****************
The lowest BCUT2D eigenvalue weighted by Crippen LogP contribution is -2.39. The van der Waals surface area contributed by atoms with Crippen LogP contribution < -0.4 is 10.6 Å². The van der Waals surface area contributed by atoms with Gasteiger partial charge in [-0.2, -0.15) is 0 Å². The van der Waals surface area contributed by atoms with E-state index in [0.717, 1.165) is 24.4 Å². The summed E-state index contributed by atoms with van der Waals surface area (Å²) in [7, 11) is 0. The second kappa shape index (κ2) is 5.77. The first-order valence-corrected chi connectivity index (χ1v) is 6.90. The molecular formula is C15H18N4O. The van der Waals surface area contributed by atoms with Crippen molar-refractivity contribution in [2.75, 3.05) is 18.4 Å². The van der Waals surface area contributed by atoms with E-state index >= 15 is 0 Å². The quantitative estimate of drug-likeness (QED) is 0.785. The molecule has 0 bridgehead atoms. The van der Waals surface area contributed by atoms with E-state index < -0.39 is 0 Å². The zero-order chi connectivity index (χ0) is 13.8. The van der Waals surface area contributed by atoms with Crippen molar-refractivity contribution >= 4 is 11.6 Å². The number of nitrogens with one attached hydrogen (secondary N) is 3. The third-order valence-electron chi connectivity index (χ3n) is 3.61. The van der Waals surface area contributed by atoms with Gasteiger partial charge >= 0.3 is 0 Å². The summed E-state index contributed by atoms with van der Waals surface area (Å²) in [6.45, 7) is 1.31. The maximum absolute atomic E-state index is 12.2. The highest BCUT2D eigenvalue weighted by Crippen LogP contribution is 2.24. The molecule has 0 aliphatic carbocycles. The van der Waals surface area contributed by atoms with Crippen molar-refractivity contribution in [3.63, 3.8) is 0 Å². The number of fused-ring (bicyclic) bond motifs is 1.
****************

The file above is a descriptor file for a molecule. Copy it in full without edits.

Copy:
The lowest BCUT2D eigenvalue weighted by Crippen LogP contribution is -2.39. The van der Waals surface area contributed by atoms with Crippen LogP contribution < -0.4 is 10.6 Å². The van der Waals surface area contributed by atoms with Gasteiger partial charge in [-0.2, -0.15) is 0 Å². The van der Waals surface area contributed by atoms with E-state index in [0.717, 1.165) is 24.4 Å². The summed E-state index contributed by atoms with van der Waals surface area (Å²) in [7, 11) is 0. The second kappa shape index (κ2) is 5.77. The first-order valence-corrected chi connectivity index (χ1v) is 6.90. The molecular formula is C15H18N4O. The van der Waals surface area contributed by atoms with Crippen molar-refractivity contribution in [2.75, 3.05) is 18.4 Å². The van der Waals surface area contributed by atoms with E-state index >= 15 is 0 Å². The quantitative estimate of drug-likeness (QED) is 0.785. The molecule has 0 bridgehead atoms. The van der Waals surface area contributed by atoms with E-state index < -0.39 is 0 Å². The zero-order chi connectivity index (χ0) is 13.8. The van der Waals surface area contributed by atoms with Crippen molar-refractivity contribution >= 4 is 11.6 Å². The number of nitrogens with one attached hydrogen (secondary N) is 3. The third-order valence-electron chi connectivity index (χ3n) is 3.61. The van der Waals surface area contributed by atoms with Gasteiger partial charge >= 0.3 is 0 Å². The summed E-state index contributed by atoms with van der Waals surface area (Å²) in [6.45, 7) is 1.31. The maximum absolute atomic E-state index is 12.2. The highest BCUT2D eigenvalue weighted by Crippen LogP contribution is 2.24. The molecule has 0 aliphatic carbocycles. The van der Waals surface area contributed by atoms with Crippen molar-refractivity contribution in [3.63, 3.8) is 0 Å². The number of fused-ring (bicyclic) bond motifs is 1.